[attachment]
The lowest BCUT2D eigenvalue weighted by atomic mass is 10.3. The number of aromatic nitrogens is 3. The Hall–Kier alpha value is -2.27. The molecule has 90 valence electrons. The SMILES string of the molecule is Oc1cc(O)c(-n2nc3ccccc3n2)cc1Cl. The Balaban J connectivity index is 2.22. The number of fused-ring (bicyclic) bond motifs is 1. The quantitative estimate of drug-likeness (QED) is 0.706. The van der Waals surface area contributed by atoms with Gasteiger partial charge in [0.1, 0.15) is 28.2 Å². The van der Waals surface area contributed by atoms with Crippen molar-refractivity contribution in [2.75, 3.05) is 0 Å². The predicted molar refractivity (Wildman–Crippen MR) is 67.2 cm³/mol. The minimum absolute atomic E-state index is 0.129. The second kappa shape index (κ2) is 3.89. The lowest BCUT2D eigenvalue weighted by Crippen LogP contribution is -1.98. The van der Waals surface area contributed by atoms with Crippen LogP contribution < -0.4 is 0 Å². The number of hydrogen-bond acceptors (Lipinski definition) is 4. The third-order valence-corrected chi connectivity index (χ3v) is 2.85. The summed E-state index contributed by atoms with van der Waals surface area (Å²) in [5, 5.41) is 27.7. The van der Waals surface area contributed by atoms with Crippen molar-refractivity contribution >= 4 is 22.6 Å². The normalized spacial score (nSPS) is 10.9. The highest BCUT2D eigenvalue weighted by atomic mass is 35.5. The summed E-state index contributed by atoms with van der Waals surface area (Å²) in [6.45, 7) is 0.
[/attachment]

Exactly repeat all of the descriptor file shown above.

The lowest BCUT2D eigenvalue weighted by atomic mass is 10.3. The number of aromatic nitrogens is 3. The Hall–Kier alpha value is -2.27. The molecule has 90 valence electrons. The SMILES string of the molecule is Oc1cc(O)c(-n2nc3ccccc3n2)cc1Cl. The Balaban J connectivity index is 2.22. The number of fused-ring (bicyclic) bond motifs is 1. The quantitative estimate of drug-likeness (QED) is 0.706. The van der Waals surface area contributed by atoms with Gasteiger partial charge in [0.1, 0.15) is 28.2 Å². The van der Waals surface area contributed by atoms with Crippen molar-refractivity contribution in [2.75, 3.05) is 0 Å². The predicted molar refractivity (Wildman–Crippen MR) is 67.2 cm³/mol. The minimum absolute atomic E-state index is 0.129. The second kappa shape index (κ2) is 3.89. The lowest BCUT2D eigenvalue weighted by Crippen LogP contribution is -1.98. The van der Waals surface area contributed by atoms with Crippen LogP contribution < -0.4 is 0 Å². The number of hydrogen-bond acceptors (Lipinski definition) is 4. The third-order valence-corrected chi connectivity index (χ3v) is 2.85. The summed E-state index contributed by atoms with van der Waals surface area (Å²) in [5, 5.41) is 27.7. The van der Waals surface area contributed by atoms with Crippen molar-refractivity contribution >= 4 is 22.6 Å². The normalized spacial score (nSPS) is 10.9. The highest BCUT2D eigenvalue weighted by atomic mass is 35.5. The summed E-state index contributed by atoms with van der Waals surface area (Å²) in [6.45, 7) is 0.